The truth is that all of us are bad. By nature, all of us are self-centered and self-serving. We are stubborn and prideful and easily angered. And God sent His Son right into all our bitterness and in-fighting. Why? It’s because God loved the world, even this broken, evil world. He sent His Son to be the Light in our darkness, to be our Hope and our Righteousness and our Salvation.
This is why Jesus came. He came to redeem us sinners. He entered Jerusalem on Palm Sunday not to defeat the Romans or the Pharisees, but to overcome the works of darkness and conquer death itself. By Friday of that week, He was hanging on the cross suffering for your sins and mine and for the sins of the whole world. And then the following Sunday He was appearing again alive to His disciples who had deserted Him. He was not angry with them; He forgave them, just as He forgives you.
And this Jesus, your King, who humbly offered Himself as the sacrifice for your sins and who triumphed over your death, still comes to bless you today. He does not come visibly attracting a great crowd in some major city. He comes hidden in His Word and Sacraments. He comes to meet you in whatever trial or pain or struggle you are currently experiencing. He comes to apply His powerful healing through His Word and to strengthen your faith.
He even attaches His own body and blood to earthly elements, so you can be sure that He has come, sure that He has imparted the blessings He promises. We welcome Him here to our altar just as the people welcomed Him to Jerusalem so long ago: “Blessed is He who comes in the name of the Lord! Hosanna in the highest!” We do not lay down our cloaks or palm branches at the altar. We lay down the burden of our sin and guilt, our judgmental attitude toward our neighbor, our lack of love. We lay these things before the righteous Judge, and He says to us, “This is My body; this is My blood—given and shed for you for the remission of your sins.”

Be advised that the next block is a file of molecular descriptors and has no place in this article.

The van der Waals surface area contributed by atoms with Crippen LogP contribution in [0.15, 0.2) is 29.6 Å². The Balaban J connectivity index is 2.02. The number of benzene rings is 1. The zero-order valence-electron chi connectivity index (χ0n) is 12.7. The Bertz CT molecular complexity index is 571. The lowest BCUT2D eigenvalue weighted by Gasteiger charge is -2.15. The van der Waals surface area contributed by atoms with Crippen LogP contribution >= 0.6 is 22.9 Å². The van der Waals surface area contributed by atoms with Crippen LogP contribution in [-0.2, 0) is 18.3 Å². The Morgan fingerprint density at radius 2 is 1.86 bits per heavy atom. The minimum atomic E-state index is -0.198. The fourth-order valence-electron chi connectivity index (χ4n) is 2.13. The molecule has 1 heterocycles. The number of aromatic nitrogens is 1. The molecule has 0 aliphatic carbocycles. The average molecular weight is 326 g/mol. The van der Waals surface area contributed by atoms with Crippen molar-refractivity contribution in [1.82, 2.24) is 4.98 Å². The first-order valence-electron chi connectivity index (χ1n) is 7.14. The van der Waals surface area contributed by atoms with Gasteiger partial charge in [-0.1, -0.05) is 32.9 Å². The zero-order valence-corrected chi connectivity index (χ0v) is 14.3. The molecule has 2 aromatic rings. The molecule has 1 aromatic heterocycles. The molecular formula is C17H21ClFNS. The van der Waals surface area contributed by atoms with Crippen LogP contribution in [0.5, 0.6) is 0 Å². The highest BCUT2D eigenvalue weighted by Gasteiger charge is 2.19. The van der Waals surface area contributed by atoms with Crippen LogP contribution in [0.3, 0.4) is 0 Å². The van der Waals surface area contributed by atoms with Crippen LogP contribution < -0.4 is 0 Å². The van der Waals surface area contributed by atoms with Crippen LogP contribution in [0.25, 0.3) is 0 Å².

But His present coming in the means of grace is ignored by the world and even by some Christians. This year has exposed the way many people view the gathering of Christians. Unbelievers view it as unessential at best and as dangerous at worst. They really see it as no different than the gathering of any other worldly organization. If they believe there is a God, they don’t believe He actually comes down to meet us in physical things like words and water, bread and wine.
And then there are even some Christians who say, “You don’t have to go to church to be a Christian!” And, “Church is not a building; we are the church!” There is truth in both statements. If all we cared about was the church building, and how pretty it is, and how just sitting there makes us feel better, then we are putting too much stock in wood and plaster and paint. We Christians can do without a building. But we cannot do without Christ.
Christ’s holy Word and Sacraments are essential to us Christians. They are the lifeline between us and our gracious Lord. They are the way He gives us the healing, help, and strength that we cannot get anywhere else. We don’t need to receive these blessings in a church building, but we do need to receive them. And Jesus is glad to come to us. He is glad to deliver His gifts. He wants to ease our troubled conscience. He wants to alleviate our doubts and fears. He wants to bring us the assurance that when this life comes to an end, a much better life awaits.
We who gather around Jesus today are just a small part of the great multitude that has followed Him since time began. We face troubles that are unique to us, but that many have experienced before us. We are not the first of Jesus’ followers to suffer, and He has brought countless believers through suffering into glory. He has led His people through every imaginable distress and conflict, and He will do the same for us.
So we repent of our mistrust and our worry. Jesus is still here with us. He still brings us His rich blessings. Just as He entered Jerusalem to save, so He still comes among us to save. Here He is present in His Word and Sacraments to bless us. And soon He will come again visibly to unite the great multitude of believers in His kingdom which has no end.
Glory be to the Father and to the Son and to the Holy Ghost; as it was in the beginning, is now, and ever shall be, forevermore. Amen.
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(picture from “Entry of Christ into Jerusalem” by Pietro Lorenzetti, 1320)